This review may contain spoilers. I can handle the truth.
Amelia Nemet’s review published on Letterboxd:
This review may contain spoilers.
I was left underwhelmed by this Black Mirror episode, which was a shame as there was so much lead-up and hype about Miley Cyrus' presence in the episode. The characters felt flat and one-dimensional, and we'd seen them all before - Rachel is the fangirl new girl at school who doesn't have any friends, Jack is the alternative, moody bitch the plot needs her to be because of her mum's death. The only character that I did enjoy was Ashley Too, particularly when her limiter was deleted from her system. It was a plot twist that I was very impressed by and made me nostalgic for Get Out's marvellous concept of inserting one's consciousness to something else. The villain of the episode, Catherine, filled in a stereotype so bluntly, you'd think she was Prince Charmant's uncle in Ella Enchanted. Her character lacked the emotional depth I personally enjoy in a villain, leaving me unphased when she was caught out in the climax. While in the beginning, perhaps in the car ride or the dressing room, Catherine's behaviours hinted at a more sinister alter-ego, her arc was rendered cliche in order to squish in the rest of the character developments from the two protagonists in the hour-long episode.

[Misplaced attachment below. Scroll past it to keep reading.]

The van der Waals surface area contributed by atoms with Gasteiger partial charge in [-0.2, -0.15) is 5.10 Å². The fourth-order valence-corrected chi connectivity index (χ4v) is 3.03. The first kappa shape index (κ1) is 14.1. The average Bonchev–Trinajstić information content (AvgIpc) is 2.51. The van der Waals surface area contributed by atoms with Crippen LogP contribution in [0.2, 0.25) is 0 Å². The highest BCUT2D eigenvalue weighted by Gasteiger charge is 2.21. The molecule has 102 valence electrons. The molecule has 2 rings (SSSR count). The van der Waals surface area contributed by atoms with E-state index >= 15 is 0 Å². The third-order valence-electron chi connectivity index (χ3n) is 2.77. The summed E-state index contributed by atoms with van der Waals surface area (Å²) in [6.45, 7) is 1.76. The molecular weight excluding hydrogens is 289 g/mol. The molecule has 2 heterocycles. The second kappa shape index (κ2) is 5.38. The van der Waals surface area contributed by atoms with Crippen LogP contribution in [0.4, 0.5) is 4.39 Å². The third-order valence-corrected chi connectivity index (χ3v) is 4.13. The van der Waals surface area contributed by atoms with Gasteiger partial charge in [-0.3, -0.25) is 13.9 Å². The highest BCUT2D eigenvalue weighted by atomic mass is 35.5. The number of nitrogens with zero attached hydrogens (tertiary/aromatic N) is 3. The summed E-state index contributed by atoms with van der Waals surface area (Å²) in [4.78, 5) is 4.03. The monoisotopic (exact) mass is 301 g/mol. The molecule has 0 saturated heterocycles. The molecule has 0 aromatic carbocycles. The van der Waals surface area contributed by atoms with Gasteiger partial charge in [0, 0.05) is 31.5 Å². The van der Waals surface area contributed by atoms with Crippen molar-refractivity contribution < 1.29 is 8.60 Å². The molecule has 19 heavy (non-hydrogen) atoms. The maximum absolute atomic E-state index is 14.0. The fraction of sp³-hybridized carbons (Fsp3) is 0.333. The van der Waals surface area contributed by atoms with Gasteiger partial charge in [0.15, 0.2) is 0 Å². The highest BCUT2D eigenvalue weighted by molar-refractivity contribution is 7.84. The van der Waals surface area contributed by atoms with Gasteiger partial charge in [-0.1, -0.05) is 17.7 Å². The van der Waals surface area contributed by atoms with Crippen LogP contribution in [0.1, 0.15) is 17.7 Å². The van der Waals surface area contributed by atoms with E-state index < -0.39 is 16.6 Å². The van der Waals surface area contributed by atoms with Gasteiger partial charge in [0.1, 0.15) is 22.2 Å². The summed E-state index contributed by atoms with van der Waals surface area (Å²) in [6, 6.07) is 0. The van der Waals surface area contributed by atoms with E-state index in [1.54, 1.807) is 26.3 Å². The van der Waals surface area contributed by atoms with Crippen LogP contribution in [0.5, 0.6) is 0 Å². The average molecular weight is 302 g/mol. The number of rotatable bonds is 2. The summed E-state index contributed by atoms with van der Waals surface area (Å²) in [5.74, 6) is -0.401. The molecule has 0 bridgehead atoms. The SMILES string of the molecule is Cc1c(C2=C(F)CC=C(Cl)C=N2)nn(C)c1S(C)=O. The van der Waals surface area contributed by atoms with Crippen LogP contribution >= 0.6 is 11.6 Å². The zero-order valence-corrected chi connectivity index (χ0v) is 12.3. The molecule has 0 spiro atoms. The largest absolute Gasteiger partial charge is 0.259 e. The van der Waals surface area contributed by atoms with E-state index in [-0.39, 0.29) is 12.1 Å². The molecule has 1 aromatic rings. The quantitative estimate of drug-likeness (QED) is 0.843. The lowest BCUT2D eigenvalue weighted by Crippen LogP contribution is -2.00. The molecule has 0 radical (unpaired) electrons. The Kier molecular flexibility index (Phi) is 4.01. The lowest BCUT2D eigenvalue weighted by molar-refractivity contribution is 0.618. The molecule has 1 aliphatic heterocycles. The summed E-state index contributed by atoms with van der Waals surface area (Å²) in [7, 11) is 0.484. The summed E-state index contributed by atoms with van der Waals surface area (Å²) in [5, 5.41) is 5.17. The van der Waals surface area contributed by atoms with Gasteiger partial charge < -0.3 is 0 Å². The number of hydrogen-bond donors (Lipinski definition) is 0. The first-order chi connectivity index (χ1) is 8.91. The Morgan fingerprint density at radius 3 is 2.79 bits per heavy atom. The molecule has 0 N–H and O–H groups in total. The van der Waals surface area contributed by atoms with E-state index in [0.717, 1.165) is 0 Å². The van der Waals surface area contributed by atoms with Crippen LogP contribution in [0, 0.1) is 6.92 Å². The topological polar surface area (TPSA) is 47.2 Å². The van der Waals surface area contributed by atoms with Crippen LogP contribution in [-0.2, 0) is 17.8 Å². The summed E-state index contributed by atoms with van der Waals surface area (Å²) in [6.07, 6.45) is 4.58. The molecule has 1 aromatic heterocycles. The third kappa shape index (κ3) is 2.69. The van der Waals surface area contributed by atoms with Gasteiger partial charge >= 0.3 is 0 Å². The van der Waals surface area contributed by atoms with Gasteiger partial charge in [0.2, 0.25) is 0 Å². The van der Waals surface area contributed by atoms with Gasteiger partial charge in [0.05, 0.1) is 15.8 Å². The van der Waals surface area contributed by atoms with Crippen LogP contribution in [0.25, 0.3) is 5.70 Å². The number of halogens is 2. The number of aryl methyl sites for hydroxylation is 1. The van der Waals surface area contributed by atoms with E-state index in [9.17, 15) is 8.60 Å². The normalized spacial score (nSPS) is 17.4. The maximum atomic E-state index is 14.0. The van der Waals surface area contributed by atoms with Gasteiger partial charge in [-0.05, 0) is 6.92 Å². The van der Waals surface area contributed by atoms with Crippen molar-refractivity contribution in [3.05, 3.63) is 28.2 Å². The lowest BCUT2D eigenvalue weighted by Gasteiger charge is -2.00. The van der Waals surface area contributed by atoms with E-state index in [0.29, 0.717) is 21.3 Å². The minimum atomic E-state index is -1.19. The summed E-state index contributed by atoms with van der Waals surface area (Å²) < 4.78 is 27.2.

The visuals, however, were stunning, and perhaps is the reason why this episode isn't a one star. Ashley Eternal was reminiscent of Blade Runner 2049's Joi, with the ability to change size, look like a real human being, and yet be completely artificial, which I thought was implemented excellently. This inclusion also through a nice plot twist, or more surprise, while viewing, as it seemed as though Catherine would just find another replacement for Ashley, such as Rachel, as she displayed determination and a strong passion for Ashley's character and morals.
It wasn't a complete waste of an hour and seven minutes, but it's a pity that such a great idea followed the cookie-cutter standards in the character department. Had the characters and plot been freshened up just a bit more, it would've served as a nice reflection on society's greed for money and the saddening reality that technology may equate to human interaction, affection, and friendship.